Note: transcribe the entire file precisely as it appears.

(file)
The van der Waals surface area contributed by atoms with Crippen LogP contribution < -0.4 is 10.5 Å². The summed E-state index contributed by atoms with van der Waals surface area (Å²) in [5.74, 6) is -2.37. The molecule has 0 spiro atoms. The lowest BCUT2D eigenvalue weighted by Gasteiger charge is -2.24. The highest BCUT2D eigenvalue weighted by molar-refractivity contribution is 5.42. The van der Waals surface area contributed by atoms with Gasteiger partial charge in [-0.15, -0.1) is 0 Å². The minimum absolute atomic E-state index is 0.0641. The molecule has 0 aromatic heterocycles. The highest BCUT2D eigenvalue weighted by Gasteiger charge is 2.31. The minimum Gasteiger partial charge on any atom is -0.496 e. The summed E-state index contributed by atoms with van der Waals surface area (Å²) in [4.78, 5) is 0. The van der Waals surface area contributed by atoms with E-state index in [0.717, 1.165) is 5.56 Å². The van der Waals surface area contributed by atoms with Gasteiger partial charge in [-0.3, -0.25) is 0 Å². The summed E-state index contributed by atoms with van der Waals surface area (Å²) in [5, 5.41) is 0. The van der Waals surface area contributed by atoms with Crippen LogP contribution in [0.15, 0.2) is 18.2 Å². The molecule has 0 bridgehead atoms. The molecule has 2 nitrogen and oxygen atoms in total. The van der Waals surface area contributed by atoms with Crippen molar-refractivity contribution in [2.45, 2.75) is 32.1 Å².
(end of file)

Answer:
The van der Waals surface area contributed by atoms with Crippen LogP contribution < -0.4 is 10.5 Å². The summed E-state index contributed by atoms with van der Waals surface area (Å²) in [5.74, 6) is -2.37. The molecule has 0 spiro atoms. The lowest BCUT2D eigenvalue weighted by Gasteiger charge is -2.24. The highest BCUT2D eigenvalue weighted by molar-refractivity contribution is 5.42. The van der Waals surface area contributed by atoms with Gasteiger partial charge in [-0.15, -0.1) is 0 Å². The minimum absolute atomic E-state index is 0.0641. The molecule has 0 aromatic heterocycles. The highest BCUT2D eigenvalue weighted by Gasteiger charge is 2.31. The minimum Gasteiger partial charge on any atom is -0.496 e. The summed E-state index contributed by atoms with van der Waals surface area (Å²) in [4.78, 5) is 0. The van der Waals surface area contributed by atoms with E-state index in [0.717, 1.165) is 5.56 Å². The van der Waals surface area contributed by atoms with Gasteiger partial charge in [-0.3, -0.25) is 0 Å². The summed E-state index contributed by atoms with van der Waals surface area (Å²) in [5, 5.41) is 0. The van der Waals surface area contributed by atoms with Crippen LogP contribution in [0.15, 0.2) is 18.2 Å². The molecule has 0 bridgehead atoms. The molecule has 2 nitrogen and oxygen atoms in total. The van der Waals surface area contributed by atoms with Crippen molar-refractivity contribution in [2.45, 2.75) is 32.1 Å².